Vincenzo Giangiordano knows gnocchi.
His grandmother taught him how to make the pasta-like dumpling when he was a boy in Abruzzo, Italy, east of Rome. It was on the family table every Sunday night.
“The rest of the week was pasta,” he says, “but every Sunday, it was gnocchi,” giving the “gn” dipthong an extra-authentic twist for emphasis.
Vincenzo brings that authenticity and passion for pasta to Terza Ristorante in Rochester, where he’s in charge of making pasta, from angel hair and tortellini to specials such as a squid-ink pasta called chitarra that’s cut with a device that looks more like a hammered dulcimer than a kitchen tool.
He makes the pasta daily, and gnocchi is his favorite. Judging by the number of menus it’s now on in the Rochester area, gnocchi is an area favorite as well, which means it’s primed for the Four Stars treatment.
Vincenzo, 43, has been cooking since he was 9, and he worked in kitchens in Florence, Venice, Rome and elsewhere before coming to Rochester. He showed photographer Ken Klotzbach and me how he makes gnocchi one day last week in his quiet room downstairs, below the kitchen. He mixed a pound of semolina flour with three pounds of cooked potatoes and mashed them together with gloved hands until it was well-blended. “This is where the muscle comes in,” he said.
Then he worked in 3 1/2 ounces of grated Parmesan cheese, three tablespoons of kosher salt, a half-cup of extra-virgin olive oil and a cup of egg yolks. When the light golden loaf of dough was ready, he carved it into slices with a pastry blade, then cut it further into 1-inch square pillows of pasta, enough for about 20 orders.
The pasta is poached for about a minute — “when they begin to float to the top, it’s ready,” he said, as he skimmed them from the kettle — and then they’re ready for whatever comes next. At Terza, you can choose red or green gnocchi — in a light pomodoro (tomato) sauce or a more lively pesto, which is vividly green and aromatic, and topped with grated pecorino (goat cheese). Both are $21, though if you just want to sample Vincenzo’s handiwork, there’s an antipasti option for $10.
Gnocchi also turns up as a special at Terza, tossed one night recently with a melange of the house-cut salumi — prosciutto, soppresatta, mortadella and molinari — and sauteed with wild mushrooms and wine for an intensely dark, flavorful sauce.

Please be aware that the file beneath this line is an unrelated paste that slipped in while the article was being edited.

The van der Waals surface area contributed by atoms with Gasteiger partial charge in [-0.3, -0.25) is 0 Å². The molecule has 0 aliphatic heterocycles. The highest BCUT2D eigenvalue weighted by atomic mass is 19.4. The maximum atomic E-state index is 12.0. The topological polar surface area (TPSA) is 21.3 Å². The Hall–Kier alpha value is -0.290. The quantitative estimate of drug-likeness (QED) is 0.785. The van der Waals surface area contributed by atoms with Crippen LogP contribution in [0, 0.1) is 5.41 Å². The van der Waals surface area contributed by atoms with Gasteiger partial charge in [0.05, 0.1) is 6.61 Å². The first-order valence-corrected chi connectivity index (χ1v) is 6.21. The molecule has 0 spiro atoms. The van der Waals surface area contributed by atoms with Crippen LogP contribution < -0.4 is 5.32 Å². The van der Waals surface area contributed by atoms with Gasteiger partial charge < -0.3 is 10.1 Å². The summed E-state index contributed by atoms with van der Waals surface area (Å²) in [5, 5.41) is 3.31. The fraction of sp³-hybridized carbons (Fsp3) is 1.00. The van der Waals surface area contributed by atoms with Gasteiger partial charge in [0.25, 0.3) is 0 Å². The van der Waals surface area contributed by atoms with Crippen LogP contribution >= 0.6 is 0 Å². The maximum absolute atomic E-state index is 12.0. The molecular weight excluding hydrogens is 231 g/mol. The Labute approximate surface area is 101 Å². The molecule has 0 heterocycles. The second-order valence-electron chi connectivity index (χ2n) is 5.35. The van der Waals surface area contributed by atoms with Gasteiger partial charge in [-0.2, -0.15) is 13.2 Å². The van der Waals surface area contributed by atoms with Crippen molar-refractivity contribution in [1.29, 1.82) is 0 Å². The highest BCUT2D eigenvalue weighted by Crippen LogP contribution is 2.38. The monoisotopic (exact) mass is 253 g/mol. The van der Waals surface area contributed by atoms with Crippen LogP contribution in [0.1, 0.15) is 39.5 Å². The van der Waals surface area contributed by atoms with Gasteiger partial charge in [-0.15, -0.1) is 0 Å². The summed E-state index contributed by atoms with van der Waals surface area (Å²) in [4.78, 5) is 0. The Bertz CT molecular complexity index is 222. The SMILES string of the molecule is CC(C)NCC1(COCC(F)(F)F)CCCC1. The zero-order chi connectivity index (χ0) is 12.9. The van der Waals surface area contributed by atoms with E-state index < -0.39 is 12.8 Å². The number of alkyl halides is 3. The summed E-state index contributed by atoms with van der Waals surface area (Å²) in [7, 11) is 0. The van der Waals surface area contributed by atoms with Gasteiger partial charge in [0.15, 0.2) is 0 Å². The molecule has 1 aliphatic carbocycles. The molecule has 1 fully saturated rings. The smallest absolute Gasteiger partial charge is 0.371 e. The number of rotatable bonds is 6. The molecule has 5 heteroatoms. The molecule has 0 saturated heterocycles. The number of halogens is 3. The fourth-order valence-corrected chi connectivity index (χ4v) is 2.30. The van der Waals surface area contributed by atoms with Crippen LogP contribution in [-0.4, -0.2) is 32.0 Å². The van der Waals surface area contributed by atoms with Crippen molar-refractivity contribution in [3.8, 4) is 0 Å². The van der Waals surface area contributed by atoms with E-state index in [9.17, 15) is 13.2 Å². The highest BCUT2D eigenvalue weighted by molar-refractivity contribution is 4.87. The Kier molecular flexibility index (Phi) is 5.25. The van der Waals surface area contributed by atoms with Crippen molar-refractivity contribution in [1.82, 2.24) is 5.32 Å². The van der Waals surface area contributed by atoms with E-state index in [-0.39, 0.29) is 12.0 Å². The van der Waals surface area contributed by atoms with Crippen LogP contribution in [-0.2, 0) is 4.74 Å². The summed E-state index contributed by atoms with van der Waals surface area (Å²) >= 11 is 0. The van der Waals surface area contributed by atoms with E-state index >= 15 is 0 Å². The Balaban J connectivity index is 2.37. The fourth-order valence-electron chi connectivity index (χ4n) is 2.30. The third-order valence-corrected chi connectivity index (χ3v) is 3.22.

Ask Vincenzo what the secret to his gnocchi is and he’ll focus on technical details such as the specific milling of the flour, but his boss, Executive Chef Miguel Santana, cut to the chase and said, “It’s the passion. He loves to make pasta.”
At the Port Restaurant in Red Wing, they take gnocchi on the road to France, which is only fair — it’s a cousin of dumplings from other European cuisines. The Parisian Gnocchi ($21) is melt-in-your-mouth tender and served in a light hazelnut cream sauce, freshened up with chervil, the French parsley with a hint of anise flavor.
The pasta is sauteed with white wine and traditional French mierpaux before the cream and hazelnuts hit the pan, says junior sous chef Jacob Van Houten. You can pair the Frenchified pasta with a Paris cocktail, the Boulevardier — a Negroni with bourbon rather than gin — from the Port’s “Prohibition classic” bar menu.
The gnocchi has been on the menu for three or four months and the Port makes seasonal changes, so if you’re interested, don’t wait, Jacob says. Main Street is currently torn up right in front of the hotel, so watch the signs for how and where to park.
About 10 miles upriver, at Treasure Island Resort’s Tado restaurant, they have a house-made gnocchi that might be the most creative and crowd-pleasing dish I tried. The pasta was perfectly cooked and piping hot in a light alfredo sauce, with hot red peppers, a handful of grilled corn kernels and topped with shredded Parmesan. At $17, it’s a great deal on a fairly pricey menu.
Victoria’s Ristorante, Rochester’s longest-running Italian restaurant, naturally has gnocchi among its dozens of pasta entrees. The gnocchi are a bit larger and cheesier than some, with a rich, garlicky pomodoro sauce, and it’s a generous serving ($16.95, $12.95 at lunch), which is always true at Victoria’s.
Agree or disagree? Know of other gnocchis I should try? (There’s a dish at the Ole Store in Northfield that I hope to get to, next week.) Send me a note and I’ll check it out.
FOUR STARS OF GNOCCHI
30 Third St. SE, Rochester
VICTORIA’S RISTORANTE AND WINE BAR
7 First Ave. SW, Rochester
THE PORT RESTAURANT
St. James Hotel, 406 Main St., Red Wing
Treasure Island Resort and Casino, Red Wing